News - Climate TRACE
Beyond Paris And Countries’ Territorial Waters And Airspace: Tracking Emissions from Shipping and Aviation
In recent years, transportation has emerged as the fastest-growing source of GHG emissions worldwide.
Sep 16, 2021
In recent years, transportation has emerged as the fastest-growing source of GHG emissions worldwide. And in many of the highest-emitting countries, transportation is overtaking the power sector as the leading source of carbon emissions.
Heavy transport in particular — including maritime shipping and commercial aviation — has been coming under greater scrutiny. And for good reason: During the period 2015–2020, Climate TRACE data shows that the shipping and aviation sectors together emitted nearly 11 billion tonnes of CO2e, making them the 5th largest emitter in the world when excluding land use.
And so when world leaders emerged from COP21 in late 2015 with the landmark Paris Agreement, it understandably made headlines when news broke that the international emissions of both sectors had been excluded from national emissions-reduction commitments. In lieu of shipping and aviation falling under the purview of countries’ decarbonization strategies, two United Nations-affiliated organizations stepped in to help those industries make progress in parallel: the International Maritime Organization (IMO) and the International Civil Aviation Organisation (ICAO).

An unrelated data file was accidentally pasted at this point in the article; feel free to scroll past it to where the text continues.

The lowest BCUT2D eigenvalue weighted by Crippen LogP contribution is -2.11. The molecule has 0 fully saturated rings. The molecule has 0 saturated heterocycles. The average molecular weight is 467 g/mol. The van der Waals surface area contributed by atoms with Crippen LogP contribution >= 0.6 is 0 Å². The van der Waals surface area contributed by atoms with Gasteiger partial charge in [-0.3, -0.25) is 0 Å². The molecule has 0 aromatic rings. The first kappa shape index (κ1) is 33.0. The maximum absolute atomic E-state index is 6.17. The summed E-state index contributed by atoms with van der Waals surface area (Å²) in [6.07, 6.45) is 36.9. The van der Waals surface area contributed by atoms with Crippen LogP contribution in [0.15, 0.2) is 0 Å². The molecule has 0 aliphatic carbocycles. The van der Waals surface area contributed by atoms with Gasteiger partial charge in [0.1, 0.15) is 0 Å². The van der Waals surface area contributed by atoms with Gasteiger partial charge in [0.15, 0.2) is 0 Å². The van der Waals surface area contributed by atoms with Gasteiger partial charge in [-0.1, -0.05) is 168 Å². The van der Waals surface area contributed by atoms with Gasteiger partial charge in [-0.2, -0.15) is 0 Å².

There isn’t a clear answer as to why aviation and shipping were excluded from the Paris Agreement in 2015. Regardless, there are challenges in deciding how emissions from these industries should be apportioned to accountable countries. Vessels could be owned by a company in one country, registered in another, depart and arrive in yet other countries, and conduct significant operations in international waters and airspace beyond the authority of individual countries.
One thing is clear: these industries are generally considered to not be on track with emissions-reduction pathways consistent with the kind of commitments countries made in Paris. In 2020, organizations such as the Transition Pathway Initiative and Climate Action Tracker found that shipping and aviation emissions reductions are not aligned for a 1.5ºC, or even a 2ºC, climate future.
We need good, transparent data to help these sectors make meaningful progress along their decarbonization pathways. Which is where Climate TRACE’s new dataset comes into play. Climate TRACE is filling important gaps in national emissions inventories, by tracking shipping and aviation emissions and making these sectors’ emissions profiles transparent.
We encourage you to dig into the data for yourself. Visit the Climate TRACE emissions inventory dashboard to view shipping, aviation, and other sectors.
OceanMind is a founding member of the Climate TRACE coalition.